Making the world a safer place for sawdust and ukuleles!

    KoAloha KSM-01
    Kala KA-SSTU-T Tenor

  8. #8
    Join Date
    Jan 2015
    Location
    New Hampshire, USA
    Posts
    364

    Default

    My first guitar teacher said that the best guitar exercise was playing the guitar.
    Current Herd:

    Sopranos:
    Recent Martins: 3 Centennial, 5K, 3 Cherry and OXK
    Vintage Martin: 1950s #1
    Laughlin 3K, (1920 Martin 3K Bow Tie and Kite copy, 1 of 2) and Mahogany 3

    Concert:
    Laughlin 3K
    Kiwaya Mahogany Taropatch

    Tenor:
    Kiwaya KMT-K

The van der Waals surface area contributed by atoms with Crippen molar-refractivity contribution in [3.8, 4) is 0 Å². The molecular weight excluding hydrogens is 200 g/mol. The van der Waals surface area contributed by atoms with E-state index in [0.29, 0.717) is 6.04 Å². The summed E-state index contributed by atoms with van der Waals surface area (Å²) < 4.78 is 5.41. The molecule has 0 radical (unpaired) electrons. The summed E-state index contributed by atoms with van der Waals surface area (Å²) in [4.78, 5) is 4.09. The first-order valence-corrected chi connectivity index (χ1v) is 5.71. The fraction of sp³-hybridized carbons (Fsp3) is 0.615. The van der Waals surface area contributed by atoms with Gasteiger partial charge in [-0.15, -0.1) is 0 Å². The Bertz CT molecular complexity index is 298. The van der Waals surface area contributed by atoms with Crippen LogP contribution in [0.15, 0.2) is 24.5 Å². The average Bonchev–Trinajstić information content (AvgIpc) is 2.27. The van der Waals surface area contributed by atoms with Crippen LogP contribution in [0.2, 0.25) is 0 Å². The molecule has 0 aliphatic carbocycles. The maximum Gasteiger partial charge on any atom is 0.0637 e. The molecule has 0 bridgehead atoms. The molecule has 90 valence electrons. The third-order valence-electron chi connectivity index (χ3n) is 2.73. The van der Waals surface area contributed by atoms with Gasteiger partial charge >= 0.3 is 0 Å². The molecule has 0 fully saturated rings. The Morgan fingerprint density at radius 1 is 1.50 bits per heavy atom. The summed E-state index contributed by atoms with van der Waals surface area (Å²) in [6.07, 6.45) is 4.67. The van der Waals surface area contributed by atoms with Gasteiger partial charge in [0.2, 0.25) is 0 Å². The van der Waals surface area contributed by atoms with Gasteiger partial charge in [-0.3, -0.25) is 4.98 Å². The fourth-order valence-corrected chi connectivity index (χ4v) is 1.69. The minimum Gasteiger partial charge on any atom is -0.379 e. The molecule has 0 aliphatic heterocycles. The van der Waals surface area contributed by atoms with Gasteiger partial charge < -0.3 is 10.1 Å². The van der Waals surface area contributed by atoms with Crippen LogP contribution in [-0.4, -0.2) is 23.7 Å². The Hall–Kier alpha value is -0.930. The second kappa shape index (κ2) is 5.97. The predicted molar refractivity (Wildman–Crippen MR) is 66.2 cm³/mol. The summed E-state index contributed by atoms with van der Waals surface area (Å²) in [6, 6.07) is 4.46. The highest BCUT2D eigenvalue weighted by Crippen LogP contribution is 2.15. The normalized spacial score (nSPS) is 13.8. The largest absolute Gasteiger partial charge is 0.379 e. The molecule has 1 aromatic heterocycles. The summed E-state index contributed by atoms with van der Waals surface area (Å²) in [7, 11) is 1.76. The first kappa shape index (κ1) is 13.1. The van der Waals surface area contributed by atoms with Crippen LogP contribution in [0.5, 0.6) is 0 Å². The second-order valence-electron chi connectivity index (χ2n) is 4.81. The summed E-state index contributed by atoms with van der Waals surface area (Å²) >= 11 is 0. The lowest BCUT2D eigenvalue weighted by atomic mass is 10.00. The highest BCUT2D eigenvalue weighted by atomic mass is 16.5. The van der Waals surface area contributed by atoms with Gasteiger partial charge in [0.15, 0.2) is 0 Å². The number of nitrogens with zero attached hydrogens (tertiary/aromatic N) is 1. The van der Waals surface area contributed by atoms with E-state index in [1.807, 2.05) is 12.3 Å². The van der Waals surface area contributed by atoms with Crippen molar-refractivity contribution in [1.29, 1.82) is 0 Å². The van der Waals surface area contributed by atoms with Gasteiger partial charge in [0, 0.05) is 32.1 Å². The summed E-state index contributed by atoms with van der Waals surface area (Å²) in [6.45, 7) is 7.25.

Romero Creations Replica, Mahogany
    Anuenue Moonbird

    Tiple:
    Yasuma (Martin T28 copy, Rosewood with Spruce top)

  9. #9
    Join Date
    May 2015
    Location
    Cornwall UK
    Posts
    1,114

    Default

    Lots of good advice As has been pointed out this is perfectly normal - the tendons that work your middle and ring fingers are actually connnected. Check this out (good pub trick).

  10. #10
    Join Date
    Jan 2017
    Posts
    3

    Default

    Thank you all for the replies! I will have to try the different exercises and it is nice that this is a common issue for a beginner.

Thread Information

Users Browsing this Thread

There are currently 1 users browsing this thread. (0 members and 1 guests)

Bookmarks

Posting Permissions

  • You may not post new threads
  • You may not post replies
  • You may not post attachments
  • You may not edit your posts
  •